Murder in the Great Big Playground 

A tale of real estate, murder, politics, and really great powder: Chapter Four

click to enlarge Illustration by Christina Nick.
  • Illustration by Christina Nick.

By Sean Wilken

Rory was having another bad day.

He was cold, wet and bored.

He was cold and wet because he was standing in the snow, in some of the worst rain in his life, had been standing there for two hours and forty seven minutes (by his last count) and the rain, which he noted sourly had developed into sleet and freezing water, had worked its way through every zip, opening and gap in what he had been assured only that morning was a super-comfy and warm uniform.

The boredom was more complicated.

You’d think Chuck’s death should have made life anything but boring. You’d think...

Rory was different.

For a start, all this at his client’s insistence – as passed on by his supervisor – he had to be there, she was going to arrive at any minute, her board needed carrying and he just looked “so cute in the snow”.

Then there was the small fact that Rory was a former Olympian. Olympians do not instruct and they certainly are not forced to stand in the snow by a client, backed up by some supervisor. A supervisor who had disappeared, gone skiing, informed Rory that there was awesome powder up top, and was now drinking coffee with his buddies.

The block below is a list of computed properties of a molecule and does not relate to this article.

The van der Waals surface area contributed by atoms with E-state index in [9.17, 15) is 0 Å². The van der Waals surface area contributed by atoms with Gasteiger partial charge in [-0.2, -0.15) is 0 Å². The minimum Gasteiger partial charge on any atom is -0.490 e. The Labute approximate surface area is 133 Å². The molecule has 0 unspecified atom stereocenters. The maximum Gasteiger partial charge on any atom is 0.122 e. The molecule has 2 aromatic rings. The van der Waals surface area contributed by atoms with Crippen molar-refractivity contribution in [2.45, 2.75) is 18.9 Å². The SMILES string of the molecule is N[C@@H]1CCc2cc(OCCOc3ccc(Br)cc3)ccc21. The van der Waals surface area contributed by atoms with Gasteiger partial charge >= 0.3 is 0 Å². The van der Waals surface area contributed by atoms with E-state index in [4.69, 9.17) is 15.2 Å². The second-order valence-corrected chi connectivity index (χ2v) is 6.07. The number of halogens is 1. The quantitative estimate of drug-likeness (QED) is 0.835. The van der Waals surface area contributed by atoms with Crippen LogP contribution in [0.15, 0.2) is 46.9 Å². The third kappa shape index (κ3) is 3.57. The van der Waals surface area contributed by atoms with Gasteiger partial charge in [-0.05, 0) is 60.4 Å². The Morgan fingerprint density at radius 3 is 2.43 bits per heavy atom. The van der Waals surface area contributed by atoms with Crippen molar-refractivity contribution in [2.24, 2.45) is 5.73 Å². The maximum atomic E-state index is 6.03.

But all those causes of boredom were, Rory had decided, superficial. Rory, these days, did not mind waiting for clients. It was just that normally he would wait in a warm bar with several large, comforting Jack D’s. No, the real cause was that, contrary to current appearances, Rory was not interested in boarding and certainly not interested in teaching.

After the “fall” (as Rory described the incident involving the UK women’s curling team and his subsequent exclusion from the Games), Rory had become a private investigator.

In Rory’s mind, this meant slouched fedoras, London Fog coats, late night bars, smooth cocktails, impossibly attractive brunettes with great gams whispering their intimate details into his all-knowing, and let’s face it, over excited ears… All shot in black and white with a very knowing voiceover. Probably with De Niro as Rory in the movie.

In reality, it meant an escape from the endless boredom of driving backhoes and ploughs for the muni or tow trucks for a local operator. All of it to make the rent. And where the only release was trashing some 4x4 in Marketplace, or towing the sole vehicle from an otherwise totally empty garage on a minor, technical infraction.


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